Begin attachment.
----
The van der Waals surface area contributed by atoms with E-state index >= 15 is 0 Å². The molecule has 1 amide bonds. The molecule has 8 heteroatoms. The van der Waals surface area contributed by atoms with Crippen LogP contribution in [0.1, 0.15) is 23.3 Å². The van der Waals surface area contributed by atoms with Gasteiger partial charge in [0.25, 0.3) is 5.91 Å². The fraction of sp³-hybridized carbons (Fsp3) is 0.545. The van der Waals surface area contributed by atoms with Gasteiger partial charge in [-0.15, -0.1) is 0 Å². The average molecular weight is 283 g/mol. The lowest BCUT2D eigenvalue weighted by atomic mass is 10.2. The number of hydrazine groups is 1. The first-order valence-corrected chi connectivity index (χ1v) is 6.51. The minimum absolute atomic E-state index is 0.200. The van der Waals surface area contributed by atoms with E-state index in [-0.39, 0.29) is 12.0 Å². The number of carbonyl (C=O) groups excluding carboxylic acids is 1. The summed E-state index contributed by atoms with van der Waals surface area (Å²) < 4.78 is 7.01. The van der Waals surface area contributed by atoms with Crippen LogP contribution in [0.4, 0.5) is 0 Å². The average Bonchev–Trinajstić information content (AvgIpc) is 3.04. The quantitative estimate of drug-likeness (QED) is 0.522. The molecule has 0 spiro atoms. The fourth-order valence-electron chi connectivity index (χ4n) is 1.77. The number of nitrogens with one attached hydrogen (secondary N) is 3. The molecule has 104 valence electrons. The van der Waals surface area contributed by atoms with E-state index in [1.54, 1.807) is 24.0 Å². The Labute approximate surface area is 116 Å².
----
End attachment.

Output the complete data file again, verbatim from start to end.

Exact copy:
The van der Waals surface area contributed by atoms with E-state index >= 15 is 0 Å². The molecule has 1 amide bonds. The molecule has 8 heteroatoms. The van der Waals surface area contributed by atoms with Crippen LogP contribution in [0.1, 0.15) is 23.3 Å². The van der Waals surface area contributed by atoms with Gasteiger partial charge in [0.25, 0.3) is 5.91 Å². The fraction of sp³-hybridized carbons (Fsp3) is 0.545. The van der Waals surface area contributed by atoms with Gasteiger partial charge in [-0.15, -0.1) is 0 Å². The average molecular weight is 283 g/mol. The lowest BCUT2D eigenvalue weighted by atomic mass is 10.2. The number of hydrazine groups is 1. The first-order valence-corrected chi connectivity index (χ1v) is 6.51. The minimum absolute atomic E-state index is 0.200. The van der Waals surface area contributed by atoms with E-state index in [-0.39, 0.29) is 12.0 Å². The number of carbonyl (C=O) groups excluding carboxylic acids is 1. The summed E-state index contributed by atoms with van der Waals surface area (Å²) < 4.78 is 7.01. The van der Waals surface area contributed by atoms with Crippen LogP contribution in [0.4, 0.5) is 0 Å². The average Bonchev–Trinajstić information content (AvgIpc) is 3.04. The quantitative estimate of drug-likeness (QED) is 0.522. The molecule has 0 spiro atoms. The fourth-order valence-electron chi connectivity index (χ4n) is 1.77. The number of nitrogens with one attached hydrogen (secondary N) is 3. The molecule has 104 valence electrons. The van der Waals surface area contributed by atoms with E-state index in [1.54, 1.807) is 24.0 Å². The Labute approximate surface area is 116 Å².